Omar Al-Nidawi is the current Education Co-Chair for the DC Homebrewers Club. He has won over a dozen awards at various national and regional homebrew competitions and is best known for his lower-ABV malty and smoked beers, such as an English mild and a smoked Porter. Omar is also an all-around great dude, malt traditionalist, and beer educator. I had the pleasure of meeting with Al-Nidawi on Indigenous Peoples’ Day while he was brewing up a pale ale recipe. What follows is a transcript of our interview, lightly edited for clarity.
Was there a beer culture where you grew up in Iraq? When did you get into craft beer in general?
When I was in college in Baghdad, it was more of a hard liquor situation. People usually drank imported whiskey, or if they couldn’t afford that, arak or other traditional Middle Eastern liquors. Beer was more of a youth drink. There were about three or four legal breweries when I was in Iraq; they mostly made the standard international lager, although one of them made a more highly hopped Czech pilsner style. However, after the US invasion, most of those breweries closed due to foreign competition. You started getting Efes (Turkish Heineken) and other cheap brands coming in from Turkey. When I moved to New York City in 2007 for graduate school, I had Brooklyn Lager, Guinness, [and] IPA for the first time. It really opened my eyes to what beer could be.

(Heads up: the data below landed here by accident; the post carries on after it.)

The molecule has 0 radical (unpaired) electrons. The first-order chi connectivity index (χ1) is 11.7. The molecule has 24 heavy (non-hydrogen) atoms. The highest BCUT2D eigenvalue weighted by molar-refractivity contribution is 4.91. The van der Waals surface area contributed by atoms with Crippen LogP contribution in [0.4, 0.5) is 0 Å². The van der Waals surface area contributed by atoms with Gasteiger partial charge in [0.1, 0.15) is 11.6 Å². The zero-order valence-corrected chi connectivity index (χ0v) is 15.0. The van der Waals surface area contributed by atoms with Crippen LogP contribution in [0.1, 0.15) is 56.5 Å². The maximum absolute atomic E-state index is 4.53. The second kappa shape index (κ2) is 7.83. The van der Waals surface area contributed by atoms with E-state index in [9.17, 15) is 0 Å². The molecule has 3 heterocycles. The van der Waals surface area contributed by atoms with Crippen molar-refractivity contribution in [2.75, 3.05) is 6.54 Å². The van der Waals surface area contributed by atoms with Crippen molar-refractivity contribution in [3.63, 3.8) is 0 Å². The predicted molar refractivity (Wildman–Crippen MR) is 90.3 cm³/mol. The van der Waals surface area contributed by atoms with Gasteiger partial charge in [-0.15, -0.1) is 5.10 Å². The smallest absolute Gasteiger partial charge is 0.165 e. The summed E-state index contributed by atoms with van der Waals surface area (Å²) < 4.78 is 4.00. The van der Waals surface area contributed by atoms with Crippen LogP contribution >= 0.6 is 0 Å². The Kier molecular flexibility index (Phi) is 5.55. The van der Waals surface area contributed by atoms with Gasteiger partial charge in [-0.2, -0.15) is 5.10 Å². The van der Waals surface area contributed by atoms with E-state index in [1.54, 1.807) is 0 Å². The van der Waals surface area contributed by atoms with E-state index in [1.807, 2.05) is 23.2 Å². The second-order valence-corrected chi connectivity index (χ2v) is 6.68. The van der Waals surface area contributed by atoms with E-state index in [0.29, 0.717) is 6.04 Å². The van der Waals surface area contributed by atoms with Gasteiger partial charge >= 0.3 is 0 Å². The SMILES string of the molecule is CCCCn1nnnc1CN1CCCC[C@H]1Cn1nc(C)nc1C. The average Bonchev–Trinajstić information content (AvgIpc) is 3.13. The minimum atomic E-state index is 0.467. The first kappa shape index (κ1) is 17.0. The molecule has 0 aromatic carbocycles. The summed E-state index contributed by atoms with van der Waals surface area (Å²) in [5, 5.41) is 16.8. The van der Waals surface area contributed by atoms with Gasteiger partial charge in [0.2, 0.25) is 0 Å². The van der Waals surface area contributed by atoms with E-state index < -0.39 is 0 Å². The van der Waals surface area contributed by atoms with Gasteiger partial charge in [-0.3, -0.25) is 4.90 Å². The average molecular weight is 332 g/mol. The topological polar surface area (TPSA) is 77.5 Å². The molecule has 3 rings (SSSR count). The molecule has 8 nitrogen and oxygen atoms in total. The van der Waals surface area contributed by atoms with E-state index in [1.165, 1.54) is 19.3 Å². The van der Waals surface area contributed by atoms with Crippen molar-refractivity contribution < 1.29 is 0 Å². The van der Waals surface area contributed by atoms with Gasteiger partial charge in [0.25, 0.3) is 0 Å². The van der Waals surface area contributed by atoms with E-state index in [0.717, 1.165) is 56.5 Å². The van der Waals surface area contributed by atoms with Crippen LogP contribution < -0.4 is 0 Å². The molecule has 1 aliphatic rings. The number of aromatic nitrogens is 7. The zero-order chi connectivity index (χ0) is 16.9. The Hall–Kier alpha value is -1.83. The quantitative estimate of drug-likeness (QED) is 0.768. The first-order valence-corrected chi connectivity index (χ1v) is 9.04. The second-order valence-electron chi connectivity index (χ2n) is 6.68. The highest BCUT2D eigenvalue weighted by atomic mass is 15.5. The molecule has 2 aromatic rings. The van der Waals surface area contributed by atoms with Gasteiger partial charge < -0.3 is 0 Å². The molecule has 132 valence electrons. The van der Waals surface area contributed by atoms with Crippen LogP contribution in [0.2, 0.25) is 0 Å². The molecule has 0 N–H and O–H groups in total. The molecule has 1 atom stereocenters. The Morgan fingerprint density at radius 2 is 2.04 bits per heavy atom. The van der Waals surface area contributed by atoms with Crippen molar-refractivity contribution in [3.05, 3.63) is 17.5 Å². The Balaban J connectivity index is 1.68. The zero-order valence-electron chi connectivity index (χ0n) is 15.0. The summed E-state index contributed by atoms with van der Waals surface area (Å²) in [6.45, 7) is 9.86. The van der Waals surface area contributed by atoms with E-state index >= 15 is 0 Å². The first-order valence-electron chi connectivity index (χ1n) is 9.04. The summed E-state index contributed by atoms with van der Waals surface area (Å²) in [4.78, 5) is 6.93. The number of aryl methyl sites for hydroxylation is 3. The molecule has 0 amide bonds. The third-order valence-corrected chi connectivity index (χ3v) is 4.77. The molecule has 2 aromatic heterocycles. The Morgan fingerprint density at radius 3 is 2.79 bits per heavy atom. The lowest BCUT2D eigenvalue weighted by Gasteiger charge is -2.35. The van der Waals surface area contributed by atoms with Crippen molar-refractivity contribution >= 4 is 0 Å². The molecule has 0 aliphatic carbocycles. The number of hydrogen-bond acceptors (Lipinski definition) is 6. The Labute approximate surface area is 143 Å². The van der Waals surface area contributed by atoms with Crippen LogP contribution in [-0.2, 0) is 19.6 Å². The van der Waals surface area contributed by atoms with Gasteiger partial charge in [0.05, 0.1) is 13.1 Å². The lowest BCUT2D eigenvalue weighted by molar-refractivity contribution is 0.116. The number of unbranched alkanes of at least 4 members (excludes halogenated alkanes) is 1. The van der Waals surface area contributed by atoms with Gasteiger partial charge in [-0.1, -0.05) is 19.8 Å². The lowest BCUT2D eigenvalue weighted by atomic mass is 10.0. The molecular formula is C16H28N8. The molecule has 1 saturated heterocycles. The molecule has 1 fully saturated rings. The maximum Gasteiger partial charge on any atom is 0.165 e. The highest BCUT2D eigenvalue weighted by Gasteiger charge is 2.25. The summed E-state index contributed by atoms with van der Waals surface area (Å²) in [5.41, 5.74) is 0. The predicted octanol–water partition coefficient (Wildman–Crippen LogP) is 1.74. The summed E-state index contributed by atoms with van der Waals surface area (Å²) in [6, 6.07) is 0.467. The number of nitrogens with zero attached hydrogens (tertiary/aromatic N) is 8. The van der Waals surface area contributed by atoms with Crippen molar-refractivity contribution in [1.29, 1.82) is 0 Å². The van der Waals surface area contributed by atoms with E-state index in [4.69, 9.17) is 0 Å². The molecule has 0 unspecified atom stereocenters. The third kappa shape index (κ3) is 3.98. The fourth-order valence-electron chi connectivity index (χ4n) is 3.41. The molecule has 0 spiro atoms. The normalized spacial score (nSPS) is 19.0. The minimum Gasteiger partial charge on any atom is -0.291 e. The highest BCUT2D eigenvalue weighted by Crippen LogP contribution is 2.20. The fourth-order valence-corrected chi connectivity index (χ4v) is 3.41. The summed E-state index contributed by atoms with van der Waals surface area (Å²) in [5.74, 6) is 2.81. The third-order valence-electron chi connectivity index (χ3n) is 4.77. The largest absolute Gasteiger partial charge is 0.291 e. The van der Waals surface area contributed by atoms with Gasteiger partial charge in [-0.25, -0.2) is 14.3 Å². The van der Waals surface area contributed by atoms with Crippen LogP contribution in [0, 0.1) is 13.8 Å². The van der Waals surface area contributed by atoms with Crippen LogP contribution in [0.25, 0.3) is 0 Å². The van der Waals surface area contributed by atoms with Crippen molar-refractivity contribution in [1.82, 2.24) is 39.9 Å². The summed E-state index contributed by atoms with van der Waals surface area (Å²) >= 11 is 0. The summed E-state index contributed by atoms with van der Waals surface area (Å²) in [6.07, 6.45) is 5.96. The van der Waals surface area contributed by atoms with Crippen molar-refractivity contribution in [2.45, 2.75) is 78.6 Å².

What drew you to making beer? How and when did you begin home brewing?
Beer is a universal beverage. Starting in Sumeria and Mesopotamia, and every other ancient civilization, whether it was barley or rice or some other fermentable, people always made a form of beer. I started making beer in the spring of 2011. At that time, I had moved to a group house in DC with a larger kitchen, and a friend suggested that I buy a beer kit and try making something. Prior to that. I didn’t know beer was something that could be made at home, I always assumed it required a lot of industrial equipment.
Do you remember what the first beer was you made? What’s your current system? How did things evolve to where you became the DC Homebrewers education co-chair?